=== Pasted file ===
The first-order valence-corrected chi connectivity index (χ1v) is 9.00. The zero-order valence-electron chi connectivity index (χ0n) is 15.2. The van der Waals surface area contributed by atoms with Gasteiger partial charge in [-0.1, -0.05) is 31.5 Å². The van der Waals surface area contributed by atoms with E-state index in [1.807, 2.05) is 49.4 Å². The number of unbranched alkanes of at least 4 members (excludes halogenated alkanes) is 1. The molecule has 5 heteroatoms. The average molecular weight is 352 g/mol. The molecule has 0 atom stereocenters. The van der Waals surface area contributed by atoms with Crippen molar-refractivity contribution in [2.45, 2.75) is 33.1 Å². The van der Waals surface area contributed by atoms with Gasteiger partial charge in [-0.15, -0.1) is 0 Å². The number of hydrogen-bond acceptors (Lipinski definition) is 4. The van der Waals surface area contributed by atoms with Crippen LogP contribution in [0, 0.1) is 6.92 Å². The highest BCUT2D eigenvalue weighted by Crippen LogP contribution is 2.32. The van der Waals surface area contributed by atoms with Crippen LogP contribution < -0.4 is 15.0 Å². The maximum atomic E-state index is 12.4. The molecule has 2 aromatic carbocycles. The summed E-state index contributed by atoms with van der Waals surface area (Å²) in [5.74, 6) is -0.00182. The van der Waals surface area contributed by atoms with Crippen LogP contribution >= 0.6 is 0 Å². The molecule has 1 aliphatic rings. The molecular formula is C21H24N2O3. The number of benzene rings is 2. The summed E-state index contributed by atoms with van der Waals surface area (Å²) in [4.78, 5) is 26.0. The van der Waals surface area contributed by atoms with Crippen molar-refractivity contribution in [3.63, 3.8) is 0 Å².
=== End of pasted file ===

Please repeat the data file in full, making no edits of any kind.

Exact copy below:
The first-order valence-corrected chi connectivity index (χ1v) is 9.00. The zero-order valence-electron chi connectivity index (χ0n) is 15.2. The van der Waals surface area contributed by atoms with Gasteiger partial charge in [-0.1, -0.05) is 31.5 Å². The van der Waals surface area contributed by atoms with E-state index in [1.807, 2.05) is 49.4 Å². The number of unbranched alkanes of at least 4 members (excludes halogenated alkanes) is 1. The molecule has 5 heteroatoms. The average molecular weight is 352 g/mol. The molecule has 0 atom stereocenters. The van der Waals surface area contributed by atoms with Crippen molar-refractivity contribution in [2.45, 2.75) is 33.1 Å². The van der Waals surface area contributed by atoms with Gasteiger partial charge in [-0.15, -0.1) is 0 Å². The number of hydrogen-bond acceptors (Lipinski definition) is 4. The van der Waals surface area contributed by atoms with Crippen LogP contribution in [0, 0.1) is 6.92 Å². The highest BCUT2D eigenvalue weighted by Crippen LogP contribution is 2.32. The van der Waals surface area contributed by atoms with Crippen LogP contribution < -0.4 is 15.0 Å². The maximum atomic E-state index is 12.4. The molecule has 2 aromatic carbocycles. The summed E-state index contributed by atoms with van der Waals surface area (Å²) in [5.74, 6) is -0.00182. The van der Waals surface area contributed by atoms with Crippen LogP contribution >= 0.6 is 0 Å². The molecule has 1 aliphatic rings. The molecular formula is C21H24N2O3. The number of benzene rings is 2. The summed E-state index contributed by atoms with van der Waals surface area (Å²) in [4.78, 5) is 26.0. The van der Waals surface area contributed by atoms with Crippen molar-refractivity contribution in [3.63, 3.8) is 0 Å².